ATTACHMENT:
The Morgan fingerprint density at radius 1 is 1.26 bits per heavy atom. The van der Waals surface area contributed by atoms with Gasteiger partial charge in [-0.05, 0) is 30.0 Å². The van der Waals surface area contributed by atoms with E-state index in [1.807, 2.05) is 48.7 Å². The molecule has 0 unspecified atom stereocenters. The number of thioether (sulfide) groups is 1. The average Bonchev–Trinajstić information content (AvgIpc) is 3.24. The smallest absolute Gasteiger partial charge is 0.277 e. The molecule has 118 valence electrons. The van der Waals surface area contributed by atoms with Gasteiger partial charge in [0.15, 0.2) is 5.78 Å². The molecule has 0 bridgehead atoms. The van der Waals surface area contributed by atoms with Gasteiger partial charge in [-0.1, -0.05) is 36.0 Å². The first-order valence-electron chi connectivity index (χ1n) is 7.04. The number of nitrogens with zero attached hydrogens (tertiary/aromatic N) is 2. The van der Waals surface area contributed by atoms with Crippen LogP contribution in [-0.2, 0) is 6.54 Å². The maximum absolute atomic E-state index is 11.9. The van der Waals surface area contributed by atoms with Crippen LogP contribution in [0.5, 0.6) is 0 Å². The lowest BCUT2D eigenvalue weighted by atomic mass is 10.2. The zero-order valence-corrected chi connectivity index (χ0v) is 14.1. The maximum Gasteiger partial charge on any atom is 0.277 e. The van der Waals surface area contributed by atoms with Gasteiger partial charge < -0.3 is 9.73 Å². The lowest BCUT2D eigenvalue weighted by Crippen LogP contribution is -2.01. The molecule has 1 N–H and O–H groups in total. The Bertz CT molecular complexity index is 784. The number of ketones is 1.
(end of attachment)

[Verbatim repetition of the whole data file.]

The Morgan fingerprint density at radius 1 is 1.26 bits per heavy atom. The van der Waals surface area contributed by atoms with Gasteiger partial charge in [-0.05, 0) is 30.0 Å². The van der Waals surface area contributed by atoms with E-state index in [1.807, 2.05) is 48.7 Å². The molecule has 0 unspecified atom stereocenters. The number of thioether (sulfide) groups is 1. The average Bonchev–Trinajstić information content (AvgIpc) is 3.24. The smallest absolute Gasteiger partial charge is 0.277 e. The molecule has 118 valence electrons. The van der Waals surface area contributed by atoms with Gasteiger partial charge in [0.15, 0.2) is 5.78 Å². The molecule has 0 bridgehead atoms. The van der Waals surface area contributed by atoms with Gasteiger partial charge in [-0.1, -0.05) is 36.0 Å². The first-order valence-electron chi connectivity index (χ1n) is 7.04. The number of nitrogens with zero attached hydrogens (tertiary/aromatic N) is 2. The van der Waals surface area contributed by atoms with Crippen LogP contribution in [-0.2, 0) is 6.54 Å². The maximum absolute atomic E-state index is 11.9. The van der Waals surface area contributed by atoms with Crippen LogP contribution in [0.5, 0.6) is 0 Å². The lowest BCUT2D eigenvalue weighted by atomic mass is 10.2. The zero-order valence-corrected chi connectivity index (χ0v) is 14.1. The maximum Gasteiger partial charge on any atom is 0.277 e. The van der Waals surface area contributed by atoms with Gasteiger partial charge < -0.3 is 9.73 Å². The lowest BCUT2D eigenvalue weighted by Crippen LogP contribution is -2.01. The molecule has 1 N–H and O–H groups in total. The Bertz CT molecular complexity index is 784. The number of ketones is 1.